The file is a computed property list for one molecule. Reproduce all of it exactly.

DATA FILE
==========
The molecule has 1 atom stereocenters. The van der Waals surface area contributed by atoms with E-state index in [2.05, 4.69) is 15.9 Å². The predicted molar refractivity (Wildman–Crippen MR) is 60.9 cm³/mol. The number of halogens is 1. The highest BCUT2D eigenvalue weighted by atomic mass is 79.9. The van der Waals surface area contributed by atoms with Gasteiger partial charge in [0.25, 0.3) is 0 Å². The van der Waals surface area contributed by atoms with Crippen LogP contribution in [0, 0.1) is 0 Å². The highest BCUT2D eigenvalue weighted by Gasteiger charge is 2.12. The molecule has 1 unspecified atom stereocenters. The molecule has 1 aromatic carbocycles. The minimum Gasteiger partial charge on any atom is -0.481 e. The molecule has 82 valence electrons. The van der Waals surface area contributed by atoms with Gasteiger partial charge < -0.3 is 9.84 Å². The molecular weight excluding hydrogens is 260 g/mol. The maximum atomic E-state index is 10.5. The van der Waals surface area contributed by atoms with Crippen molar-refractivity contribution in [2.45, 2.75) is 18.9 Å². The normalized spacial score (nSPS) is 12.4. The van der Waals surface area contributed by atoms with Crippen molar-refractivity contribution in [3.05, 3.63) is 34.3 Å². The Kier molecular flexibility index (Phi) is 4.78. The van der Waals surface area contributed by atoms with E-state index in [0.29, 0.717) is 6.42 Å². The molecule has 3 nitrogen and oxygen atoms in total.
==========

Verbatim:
The molecule has 1 atom stereocenters. The van der Waals surface area contributed by atoms with E-state index in [2.05, 4.69) is 15.9 Å². The predicted molar refractivity (Wildman–Crippen MR) is 60.9 cm³/mol. The number of halogens is 1. The highest BCUT2D eigenvalue weighted by atomic mass is 79.9. The van der Waals surface area contributed by atoms with Gasteiger partial charge in [0.25, 0.3) is 0 Å². The van der Waals surface area contributed by atoms with Crippen LogP contribution in [0, 0.1) is 0 Å². The highest BCUT2D eigenvalue weighted by Gasteiger charge is 2.12. The molecule has 1 unspecified atom stereocenters. The molecule has 1 aromatic carbocycles. The minimum Gasteiger partial charge on any atom is -0.481 e. The molecule has 82 valence electrons. The van der Waals surface area contributed by atoms with Gasteiger partial charge < -0.3 is 9.84 Å². The molecular weight excluding hydrogens is 260 g/mol. The maximum atomic E-state index is 10.5. The van der Waals surface area contributed by atoms with Crippen molar-refractivity contribution in [2.45, 2.75) is 18.9 Å². The normalized spacial score (nSPS) is 12.4. The van der Waals surface area contributed by atoms with Crippen molar-refractivity contribution in [3.05, 3.63) is 34.3 Å². The Kier molecular flexibility index (Phi) is 4.78. The van der Waals surface area contributed by atoms with E-state index in [0.29, 0.717) is 6.42 Å². The molecule has 3 nitrogen and oxygen atoms in total.